fstream and reading every line

I'm trying to get my program to read every line of my inFile but when I try using a getline() function within my while loop it would break my algorithm. What modifications do I need to make to get it to read every lines of input?

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  #include <iostream>
#include <fstream>
#include <iomanip>
#include <string>

using namespace std;

int main()
{
	ifstream inFile;
	ofstream outFile;

	int a, b, t;
	int counter = 0;
	double sum = 0;
	string file_Dir;
	int ori_a;
	int ori_b;

	cout << "Enter the file directory: " << endl;
	cin >> file_Dir;

	inFile.open(file_Dir);
	outFile.open("output.txt");

	inFile >> a >> b >> t;
	ori_a = a;
	ori_b = b;

	a = a - b;

	while (sum < t) {
		
		a = a + b;
		sum += a;
		counter++;
	}

	outFile << ori_a << " " << ori_b << " " << t << " " << counter << endl;

	inFile.close();
	outFile.close();

	system("pause");
	return 0;
}


My inFile .txt file that contains the inputs

10 5 70
5 15 85
12 9 75
10 6 60
20 10 100
15 8 95
4 3 35
20 10 200
9 5 65
Last edited on
Hello Battlefire,

I have not actually tested this yet, but I believe this is what you are looking for.

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while (inFile >> a >> b >> t)
{
	ori_a = a;
	ori_b = b;

	a = a - b;

	while (sum < t)
	{

		a = a + b;
		sum += a;
		counter++;
	}

	outFile << ori_a << " " << ori_b << " " << t << " " << counter << endl;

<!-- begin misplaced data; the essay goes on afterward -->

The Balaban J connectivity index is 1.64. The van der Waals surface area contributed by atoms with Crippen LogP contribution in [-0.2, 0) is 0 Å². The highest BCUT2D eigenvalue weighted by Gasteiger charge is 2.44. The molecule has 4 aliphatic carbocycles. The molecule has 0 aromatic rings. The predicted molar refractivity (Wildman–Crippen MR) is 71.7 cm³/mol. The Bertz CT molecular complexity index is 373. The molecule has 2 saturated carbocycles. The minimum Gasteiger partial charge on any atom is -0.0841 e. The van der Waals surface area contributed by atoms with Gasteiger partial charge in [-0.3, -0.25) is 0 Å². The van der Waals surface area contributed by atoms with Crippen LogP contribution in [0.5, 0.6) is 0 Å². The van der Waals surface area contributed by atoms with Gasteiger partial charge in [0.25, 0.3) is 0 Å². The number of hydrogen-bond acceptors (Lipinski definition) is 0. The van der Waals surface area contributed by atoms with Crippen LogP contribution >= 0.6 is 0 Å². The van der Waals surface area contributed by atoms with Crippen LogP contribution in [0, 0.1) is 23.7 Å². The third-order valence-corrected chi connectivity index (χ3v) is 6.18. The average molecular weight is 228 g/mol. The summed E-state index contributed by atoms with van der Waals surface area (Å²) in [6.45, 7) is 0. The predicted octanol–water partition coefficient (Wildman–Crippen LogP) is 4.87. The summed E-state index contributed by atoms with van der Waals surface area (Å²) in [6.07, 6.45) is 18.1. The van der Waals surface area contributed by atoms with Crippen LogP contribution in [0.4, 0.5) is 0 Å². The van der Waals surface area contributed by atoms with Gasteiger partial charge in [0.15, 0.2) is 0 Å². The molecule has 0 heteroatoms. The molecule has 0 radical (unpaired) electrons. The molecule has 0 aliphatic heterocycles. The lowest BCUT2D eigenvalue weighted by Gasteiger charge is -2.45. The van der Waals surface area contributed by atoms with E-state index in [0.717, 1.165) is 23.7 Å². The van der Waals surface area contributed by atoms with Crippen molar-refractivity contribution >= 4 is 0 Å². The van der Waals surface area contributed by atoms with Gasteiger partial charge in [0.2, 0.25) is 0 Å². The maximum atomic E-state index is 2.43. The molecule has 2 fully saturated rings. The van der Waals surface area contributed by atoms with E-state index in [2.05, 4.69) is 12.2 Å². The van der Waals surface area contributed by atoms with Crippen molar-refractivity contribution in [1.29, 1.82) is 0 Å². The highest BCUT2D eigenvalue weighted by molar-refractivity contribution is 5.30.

}

The variable name "file_Dir" is a bit misleading. The first thing I thought of is that this should be a path not a file name. Over time I settled on using "inFileName" as there is no mistake to what it is used for.

While I am on the subject give your variables a proper name. This would be a noun or sometimes a verb that describes what it is or what it does. This is much better than "a", "b" and "t" which only you know what they are for.

Next I see that you have opened a file stream for input, but how do you know it is open? I like to use this code when opening a file for input:

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const std::string inFileName{ "" }; // <--- Put file name here.

std::ifstream inFile(inFileName);

if (!inFile)
{
	std::cout << "\n File " << std::quoted(inFileName) << " did not open" << std::endl;
	//std::this_thread::sleep_for(std::chrono::seconds(3));  // <--- Needs header files chrono" and "thread". This is optional as is the header files.
	return 1;  //exit(1);  // If not in "main".
}

In your case remove the "const" from the "std::string" and put lines 3 - 10 after the "cin" statement. Otherwise it may not open the file stream, but the program will continue. It just will not be able to read anything from the file.

For an output file stream this is not as necessary because if the file name does not exist it will be created. Should you have a path of where to put the output file then it is useful as the path is usually where the problem lies. It is still a good idea to check if the output stream is open and usable.

One thing I would consider adding is to print out a list of the file names available for use. You could do this with a "std::string" array or a vector. Although you would have to keep this updated. Starting with C++14 there is the header file "experimental/filesystem" which I believe will print the files in a given directory. In C++17 this left the "experimental/" directory and became part of the standard include files. As I understand it.

In a little while I will load up the program and make the changes and give it a test. If I find anything else I will let you know.

Hope that helps,

Andy